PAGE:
Script:

Import-Module ServerManager

Add-WindowsFeature NET-Framework-Core,Web-Static-Content,Web-Default-Doc,Web-Dir-Browsing,Web-Http-Errors,Web-Http-Logging,Web-Request-Monitor,Web-Filtering,Web-Stat-Compression,Web-Metabase,Web-Asp-Net,Web-Asp-Net45,Web-Windows-Auth,NET-HTTP-Activation,NET-WCF-HTTP-Activation45 -restart

This should do it… you will need to reboot the server in order for a few things to register properly (ISAPI and CGI and all sorts of stuff), but when you restart the installer and check your prerequisites…

Prerequisites Passed

That’s what we want to see… so in a few minutes time (the web console really does not take a long time to install) you should be able to navigate to https://servername/OperationsManager and you will see…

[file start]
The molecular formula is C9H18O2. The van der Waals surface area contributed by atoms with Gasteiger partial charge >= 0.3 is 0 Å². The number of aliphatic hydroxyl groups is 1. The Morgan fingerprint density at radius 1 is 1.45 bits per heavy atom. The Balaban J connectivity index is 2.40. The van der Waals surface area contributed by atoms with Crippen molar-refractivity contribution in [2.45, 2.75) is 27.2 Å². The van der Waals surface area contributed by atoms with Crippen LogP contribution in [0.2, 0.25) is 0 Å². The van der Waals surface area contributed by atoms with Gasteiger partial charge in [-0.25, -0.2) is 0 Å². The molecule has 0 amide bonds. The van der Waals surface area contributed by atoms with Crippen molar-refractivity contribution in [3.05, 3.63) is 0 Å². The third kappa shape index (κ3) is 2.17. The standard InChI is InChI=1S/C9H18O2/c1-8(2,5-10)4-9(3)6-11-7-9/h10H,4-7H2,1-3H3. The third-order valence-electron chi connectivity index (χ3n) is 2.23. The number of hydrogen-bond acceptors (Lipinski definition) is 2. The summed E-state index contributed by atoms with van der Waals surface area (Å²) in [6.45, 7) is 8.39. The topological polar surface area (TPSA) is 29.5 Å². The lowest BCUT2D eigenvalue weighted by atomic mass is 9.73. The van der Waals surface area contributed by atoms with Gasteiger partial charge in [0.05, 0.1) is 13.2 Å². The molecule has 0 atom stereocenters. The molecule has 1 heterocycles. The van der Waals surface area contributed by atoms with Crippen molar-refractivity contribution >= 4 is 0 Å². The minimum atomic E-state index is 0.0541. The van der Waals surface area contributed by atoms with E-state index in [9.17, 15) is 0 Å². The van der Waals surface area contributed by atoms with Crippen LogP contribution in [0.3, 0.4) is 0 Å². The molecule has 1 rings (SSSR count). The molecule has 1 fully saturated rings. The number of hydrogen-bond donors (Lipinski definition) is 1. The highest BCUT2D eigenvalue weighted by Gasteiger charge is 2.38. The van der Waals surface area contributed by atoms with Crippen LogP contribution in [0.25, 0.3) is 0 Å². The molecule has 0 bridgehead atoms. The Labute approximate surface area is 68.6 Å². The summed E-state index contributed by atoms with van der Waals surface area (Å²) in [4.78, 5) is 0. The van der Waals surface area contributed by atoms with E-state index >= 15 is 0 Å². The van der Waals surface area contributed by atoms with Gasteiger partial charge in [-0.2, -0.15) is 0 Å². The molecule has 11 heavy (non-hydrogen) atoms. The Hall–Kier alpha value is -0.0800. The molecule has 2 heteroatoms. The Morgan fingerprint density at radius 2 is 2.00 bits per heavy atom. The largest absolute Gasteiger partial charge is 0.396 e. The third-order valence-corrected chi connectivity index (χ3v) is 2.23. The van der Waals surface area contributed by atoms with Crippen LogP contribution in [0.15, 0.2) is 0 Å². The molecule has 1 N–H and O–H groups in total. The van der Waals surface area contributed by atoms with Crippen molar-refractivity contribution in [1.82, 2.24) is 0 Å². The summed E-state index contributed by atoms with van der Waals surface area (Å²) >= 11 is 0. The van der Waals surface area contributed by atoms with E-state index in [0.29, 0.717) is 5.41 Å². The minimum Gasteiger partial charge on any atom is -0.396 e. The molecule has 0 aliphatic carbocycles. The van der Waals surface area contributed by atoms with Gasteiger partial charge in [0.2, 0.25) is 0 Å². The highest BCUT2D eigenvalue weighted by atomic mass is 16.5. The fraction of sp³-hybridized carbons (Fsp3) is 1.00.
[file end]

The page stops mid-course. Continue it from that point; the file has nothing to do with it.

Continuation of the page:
WebConsole

Now go forth and script, my good man!

I am heading out of town for a week or R&R… See you next Friday!

SCOM Management Packs: Removing Foreign Languages

When you go to add Management Packs (MPs) to System Center Operations Manager, there is that temptation to be lazy and just add everything.  This will clog your environment with a lot of things you do not need… including MPs in languages that you likely do not speak, read, or care about (within the context of your SCOM environment).

Once you realize this is a lousy idea, it is usually too late… you’ve already done it.  You will want to clear out a lot of things… starting with those foreign languages.

You can delete them one by one of course… right-click on the MP, click Remove (or Delete).  This will be reasonably time consuming… so when this happened to me some time ago, I went looking online for a better solution.